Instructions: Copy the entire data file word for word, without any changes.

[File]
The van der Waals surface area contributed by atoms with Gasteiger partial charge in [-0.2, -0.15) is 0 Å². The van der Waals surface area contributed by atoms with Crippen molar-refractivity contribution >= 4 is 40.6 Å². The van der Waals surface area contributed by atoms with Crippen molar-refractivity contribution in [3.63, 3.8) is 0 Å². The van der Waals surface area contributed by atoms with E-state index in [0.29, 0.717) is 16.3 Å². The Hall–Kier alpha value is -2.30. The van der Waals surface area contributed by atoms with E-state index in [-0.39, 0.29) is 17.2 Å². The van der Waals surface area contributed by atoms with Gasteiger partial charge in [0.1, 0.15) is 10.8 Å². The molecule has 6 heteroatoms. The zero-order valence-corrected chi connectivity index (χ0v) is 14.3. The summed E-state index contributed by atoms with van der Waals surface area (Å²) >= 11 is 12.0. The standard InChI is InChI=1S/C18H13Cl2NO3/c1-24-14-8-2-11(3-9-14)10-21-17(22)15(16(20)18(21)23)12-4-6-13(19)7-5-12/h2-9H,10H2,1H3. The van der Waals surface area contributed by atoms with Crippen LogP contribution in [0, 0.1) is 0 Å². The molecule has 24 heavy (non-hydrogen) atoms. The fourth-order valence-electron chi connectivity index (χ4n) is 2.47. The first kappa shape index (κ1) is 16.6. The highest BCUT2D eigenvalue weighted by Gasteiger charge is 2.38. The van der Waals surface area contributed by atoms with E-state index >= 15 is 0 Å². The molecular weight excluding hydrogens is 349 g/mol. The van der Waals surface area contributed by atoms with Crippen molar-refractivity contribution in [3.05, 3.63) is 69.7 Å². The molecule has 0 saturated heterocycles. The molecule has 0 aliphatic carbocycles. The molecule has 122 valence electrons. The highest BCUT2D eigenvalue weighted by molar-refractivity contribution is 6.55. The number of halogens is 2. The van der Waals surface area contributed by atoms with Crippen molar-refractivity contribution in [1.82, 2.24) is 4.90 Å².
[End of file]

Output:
The van der Waals surface area contributed by atoms with Gasteiger partial charge in [-0.2, -0.15) is 0 Å². The van der Waals surface area contributed by atoms with Crippen molar-refractivity contribution >= 4 is 40.6 Å². The van der Waals surface area contributed by atoms with Crippen molar-refractivity contribution in [3.63, 3.8) is 0 Å². The van der Waals surface area contributed by atoms with E-state index in [0.29, 0.717) is 16.3 Å². The Hall–Kier alpha value is -2.30. The van der Waals surface area contributed by atoms with E-state index in [-0.39, 0.29) is 17.2 Å². The van der Waals surface area contributed by atoms with Gasteiger partial charge in [0.1, 0.15) is 10.8 Å². The molecule has 6 heteroatoms. The zero-order valence-corrected chi connectivity index (χ0v) is 14.3. The summed E-state index contributed by atoms with van der Waals surface area (Å²) >= 11 is 12.0. The standard InChI is InChI=1S/C18H13Cl2NO3/c1-24-14-8-2-11(3-9-14)10-21-17(22)15(16(20)18(21)23)12-4-6-13(19)7-5-12/h2-9H,10H2,1H3. The van der Waals surface area contributed by atoms with Crippen LogP contribution in [0, 0.1) is 0 Å². The molecule has 24 heavy (non-hydrogen) atoms. The fourth-order valence-electron chi connectivity index (χ4n) is 2.47. The first kappa shape index (κ1) is 16.6. The highest BCUT2D eigenvalue weighted by Gasteiger charge is 2.38. The van der Waals surface area contributed by atoms with E-state index >= 15 is 0 Å². The molecular weight excluding hydrogens is 349 g/mol. The van der Waals surface area contributed by atoms with Crippen molar-refractivity contribution in [3.05, 3.63) is 69.7 Å². The molecule has 0 saturated heterocycles. The molecule has 0 aliphatic carbocycles. The molecule has 122 valence electrons. The highest BCUT2D eigenvalue weighted by molar-refractivity contribution is 6.55. The number of halogens is 2. The van der Waals surface area contributed by atoms with Crippen molar-refractivity contribution in [1.82, 2.24) is 4.90 Å².